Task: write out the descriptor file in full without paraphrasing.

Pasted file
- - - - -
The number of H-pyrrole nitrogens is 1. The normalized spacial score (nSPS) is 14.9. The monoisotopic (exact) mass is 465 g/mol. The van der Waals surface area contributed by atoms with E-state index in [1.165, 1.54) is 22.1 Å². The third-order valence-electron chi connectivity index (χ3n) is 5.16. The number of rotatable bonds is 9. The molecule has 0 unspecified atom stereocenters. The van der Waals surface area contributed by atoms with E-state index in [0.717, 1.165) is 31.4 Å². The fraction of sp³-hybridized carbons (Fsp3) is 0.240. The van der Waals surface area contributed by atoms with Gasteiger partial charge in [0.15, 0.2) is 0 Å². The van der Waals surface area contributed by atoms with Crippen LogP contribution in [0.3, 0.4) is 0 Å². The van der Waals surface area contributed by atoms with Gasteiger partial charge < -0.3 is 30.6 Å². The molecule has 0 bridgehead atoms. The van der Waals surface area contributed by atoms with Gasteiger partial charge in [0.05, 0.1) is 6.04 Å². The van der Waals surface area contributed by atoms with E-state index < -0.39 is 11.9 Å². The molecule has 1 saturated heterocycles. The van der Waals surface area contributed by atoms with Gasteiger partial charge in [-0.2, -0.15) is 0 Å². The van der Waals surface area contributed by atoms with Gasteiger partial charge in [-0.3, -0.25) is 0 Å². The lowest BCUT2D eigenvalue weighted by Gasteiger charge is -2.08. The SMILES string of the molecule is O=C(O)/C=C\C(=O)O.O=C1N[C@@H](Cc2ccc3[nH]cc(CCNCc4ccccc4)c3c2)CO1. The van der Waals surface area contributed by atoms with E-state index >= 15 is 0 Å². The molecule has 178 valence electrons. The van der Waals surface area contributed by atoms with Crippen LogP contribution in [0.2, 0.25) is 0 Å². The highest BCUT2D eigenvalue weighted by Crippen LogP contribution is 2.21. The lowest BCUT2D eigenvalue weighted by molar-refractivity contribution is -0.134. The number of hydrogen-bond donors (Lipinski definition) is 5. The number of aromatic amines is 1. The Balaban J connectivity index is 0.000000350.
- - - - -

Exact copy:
The number of H-pyrrole nitrogens is 1. The normalized spacial score (nSPS) is 14.9. The monoisotopic (exact) mass is 465 g/mol. The van der Waals surface area contributed by atoms with E-state index in [1.165, 1.54) is 22.1 Å². The third-order valence-electron chi connectivity index (χ3n) is 5.16. The number of rotatable bonds is 9. The molecule has 0 unspecified atom stereocenters. The van der Waals surface area contributed by atoms with E-state index in [0.717, 1.165) is 31.4 Å². The fraction of sp³-hybridized carbons (Fsp3) is 0.240. The van der Waals surface area contributed by atoms with Gasteiger partial charge in [0.15, 0.2) is 0 Å². The van der Waals surface area contributed by atoms with Crippen LogP contribution in [0.3, 0.4) is 0 Å². The van der Waals surface area contributed by atoms with Gasteiger partial charge < -0.3 is 30.6 Å². The molecule has 0 bridgehead atoms. The van der Waals surface area contributed by atoms with Gasteiger partial charge in [0.05, 0.1) is 6.04 Å². The van der Waals surface area contributed by atoms with E-state index < -0.39 is 11.9 Å². The molecule has 1 saturated heterocycles. The van der Waals surface area contributed by atoms with Gasteiger partial charge in [-0.2, -0.15) is 0 Å². The van der Waals surface area contributed by atoms with Gasteiger partial charge in [-0.3, -0.25) is 0 Å². The lowest BCUT2D eigenvalue weighted by Gasteiger charge is -2.08. The SMILES string of the molecule is O=C(O)/C=C\C(=O)O.O=C1N[C@@H](Cc2ccc3[nH]cc(CCNCc4ccccc4)c3c2)CO1. The van der Waals surface area contributed by atoms with E-state index >= 15 is 0 Å². The molecule has 178 valence electrons. The van der Waals surface area contributed by atoms with Crippen LogP contribution in [0.2, 0.25) is 0 Å². The highest BCUT2D eigenvalue weighted by Crippen LogP contribution is 2.21. The lowest BCUT2D eigenvalue weighted by molar-refractivity contribution is -0.134. The number of hydrogen-bond donors (Lipinski definition) is 5. The number of aromatic amines is 1. The Balaban J connectivity index is 0.000000350.